Exercise extreme caution when it comes to dismissing employees with knowledge of your IT systems. Cyber-Ark’s annual survey around “Trust, Security & Passwords” focused on 300 IT security professionals and revealed that 88 percent of IT administrators, if laid off tomorrow, would take valuable and sensitive company information with them. The target information includes the CEO’s passwords, the customer database, R & D plans, financial reports, M & A plans, and most importantly the company’s list of privileged passwords. Only 12 percent revealed that they would plan to leave empty handed.
The privileged password list, in particular, provides the keys to unlock access to every piece of information that’s on the network. Of the 88 percent that said they would take valuable information with them, one third of devious IT administrators would take the privilege password list which would give them access to all the other sensitive and valuable documents and information such as financial reports, accounts, and HR records.
Interestingly, one third of companies revealed that they believe industrial espionage and data leakage is rife, with data being leaked out of their companies and going to their competitors or criminals, usually via powerful high gigabyte mobile devices such as USB sticks, iPods, BlackBerrys and laptops – or sent over email. A quarter of companies also admitted to suffering from internal sabotage and/or cases of IT security fraud happening in their workplace – which shows just how prevalent IT security breaches are within most companies.
The survey shows that IT security is a very genuine problem for most companies, and additionally, those responsible for securing the systems are often very sloppy when it comes to basic “good housekeeping”. According to the survey, IT administrators who are often responsible for security don’t exchange or send information securely, with 35 percent choosing to send sensitive or highly-confidential information via email. Furthermore, 35 percent of those surveyed use couriers to transport sensitive data- a system only marginally safe when the information is backed up and encrypted. Astonishingly, four percent of the sample size actually uses the postal system to send sensitive information!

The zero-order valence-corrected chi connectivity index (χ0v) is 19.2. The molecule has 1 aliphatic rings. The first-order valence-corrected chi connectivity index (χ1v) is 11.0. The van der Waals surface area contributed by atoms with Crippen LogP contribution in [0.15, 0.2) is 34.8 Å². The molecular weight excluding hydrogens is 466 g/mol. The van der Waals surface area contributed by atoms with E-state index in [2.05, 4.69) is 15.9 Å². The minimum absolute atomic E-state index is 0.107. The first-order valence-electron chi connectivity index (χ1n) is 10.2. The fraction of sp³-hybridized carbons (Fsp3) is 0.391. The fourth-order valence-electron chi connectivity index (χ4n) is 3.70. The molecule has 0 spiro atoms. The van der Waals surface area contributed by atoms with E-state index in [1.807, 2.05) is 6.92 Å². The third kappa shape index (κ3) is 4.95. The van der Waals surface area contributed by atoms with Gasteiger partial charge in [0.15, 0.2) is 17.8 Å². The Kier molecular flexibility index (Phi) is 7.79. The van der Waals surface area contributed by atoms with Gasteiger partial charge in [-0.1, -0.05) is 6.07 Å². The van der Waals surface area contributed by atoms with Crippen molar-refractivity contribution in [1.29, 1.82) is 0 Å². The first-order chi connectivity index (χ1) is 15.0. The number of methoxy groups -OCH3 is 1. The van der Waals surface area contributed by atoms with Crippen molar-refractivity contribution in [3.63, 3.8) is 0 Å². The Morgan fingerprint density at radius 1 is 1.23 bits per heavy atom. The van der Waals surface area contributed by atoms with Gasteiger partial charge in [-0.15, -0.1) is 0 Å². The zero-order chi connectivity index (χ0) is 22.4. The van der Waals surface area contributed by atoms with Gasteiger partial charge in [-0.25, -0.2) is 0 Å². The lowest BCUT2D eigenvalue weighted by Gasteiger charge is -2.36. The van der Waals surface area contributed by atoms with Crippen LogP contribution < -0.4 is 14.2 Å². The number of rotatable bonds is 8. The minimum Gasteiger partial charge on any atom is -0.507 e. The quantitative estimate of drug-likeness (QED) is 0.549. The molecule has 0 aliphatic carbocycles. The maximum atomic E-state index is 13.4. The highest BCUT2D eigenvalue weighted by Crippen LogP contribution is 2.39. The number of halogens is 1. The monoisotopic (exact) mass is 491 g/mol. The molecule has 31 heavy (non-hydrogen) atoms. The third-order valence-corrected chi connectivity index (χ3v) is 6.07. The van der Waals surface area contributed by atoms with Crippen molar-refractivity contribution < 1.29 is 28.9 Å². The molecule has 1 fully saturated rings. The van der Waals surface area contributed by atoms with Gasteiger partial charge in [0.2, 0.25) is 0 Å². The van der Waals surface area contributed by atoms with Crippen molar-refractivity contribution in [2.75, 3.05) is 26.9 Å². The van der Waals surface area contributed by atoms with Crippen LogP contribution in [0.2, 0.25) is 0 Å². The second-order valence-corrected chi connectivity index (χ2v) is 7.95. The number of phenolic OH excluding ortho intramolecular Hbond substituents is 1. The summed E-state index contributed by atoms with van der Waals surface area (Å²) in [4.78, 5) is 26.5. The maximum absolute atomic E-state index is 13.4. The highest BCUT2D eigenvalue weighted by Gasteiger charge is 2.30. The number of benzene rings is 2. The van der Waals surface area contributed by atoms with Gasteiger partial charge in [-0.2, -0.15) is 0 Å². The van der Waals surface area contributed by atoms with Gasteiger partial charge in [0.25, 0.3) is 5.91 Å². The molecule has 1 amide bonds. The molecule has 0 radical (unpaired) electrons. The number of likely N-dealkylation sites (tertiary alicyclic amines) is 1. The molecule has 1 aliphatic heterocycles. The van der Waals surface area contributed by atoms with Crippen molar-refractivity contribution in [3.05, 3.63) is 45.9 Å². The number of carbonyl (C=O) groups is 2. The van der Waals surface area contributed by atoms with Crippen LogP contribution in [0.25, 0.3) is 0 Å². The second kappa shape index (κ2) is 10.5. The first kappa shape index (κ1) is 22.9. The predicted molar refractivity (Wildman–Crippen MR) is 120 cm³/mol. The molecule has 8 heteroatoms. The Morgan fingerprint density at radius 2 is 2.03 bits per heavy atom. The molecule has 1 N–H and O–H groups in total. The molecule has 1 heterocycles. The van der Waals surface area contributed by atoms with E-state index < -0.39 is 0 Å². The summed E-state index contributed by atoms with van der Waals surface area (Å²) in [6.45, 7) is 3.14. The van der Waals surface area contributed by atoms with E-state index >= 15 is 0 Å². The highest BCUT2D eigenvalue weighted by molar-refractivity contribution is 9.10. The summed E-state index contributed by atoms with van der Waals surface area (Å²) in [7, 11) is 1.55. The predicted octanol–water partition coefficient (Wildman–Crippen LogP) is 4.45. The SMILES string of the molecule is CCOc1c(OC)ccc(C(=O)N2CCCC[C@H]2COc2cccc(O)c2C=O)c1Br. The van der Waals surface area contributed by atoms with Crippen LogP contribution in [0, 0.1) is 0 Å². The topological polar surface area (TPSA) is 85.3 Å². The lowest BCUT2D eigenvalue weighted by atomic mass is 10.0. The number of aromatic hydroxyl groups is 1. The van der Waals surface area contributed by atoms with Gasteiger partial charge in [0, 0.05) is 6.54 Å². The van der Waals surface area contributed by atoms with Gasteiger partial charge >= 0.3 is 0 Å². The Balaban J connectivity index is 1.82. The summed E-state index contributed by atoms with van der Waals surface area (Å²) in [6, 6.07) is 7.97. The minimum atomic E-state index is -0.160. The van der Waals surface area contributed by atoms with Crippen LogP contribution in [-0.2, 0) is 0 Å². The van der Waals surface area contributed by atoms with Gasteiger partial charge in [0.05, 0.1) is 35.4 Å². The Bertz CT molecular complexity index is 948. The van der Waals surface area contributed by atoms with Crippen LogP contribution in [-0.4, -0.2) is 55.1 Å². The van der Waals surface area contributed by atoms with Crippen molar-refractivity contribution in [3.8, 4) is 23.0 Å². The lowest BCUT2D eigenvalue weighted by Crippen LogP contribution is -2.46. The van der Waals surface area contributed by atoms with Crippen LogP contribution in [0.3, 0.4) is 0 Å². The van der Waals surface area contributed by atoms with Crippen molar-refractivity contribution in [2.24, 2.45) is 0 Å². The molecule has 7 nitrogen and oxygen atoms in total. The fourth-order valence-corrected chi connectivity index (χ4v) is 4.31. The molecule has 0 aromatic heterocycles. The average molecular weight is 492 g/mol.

In spite of the billions that are currently spent on security systems to make them safe and secure, it is very hard to instill good working practices, even amongst the very people who are responsible for setting IT security standards in their own companies. One third of IT administrators surveyed admit to having written down privileged passwords on a post-it note.
The survey also found that one third of IT staff admitted to snooping around the network, looking at highly confidential information, such as salary details, M & A plans, people’s personal emails, board meeting minutes and other personal information that they were not privy to. They did this by using their privileged rights and administrative passwords to access information that is confidential or sensitive.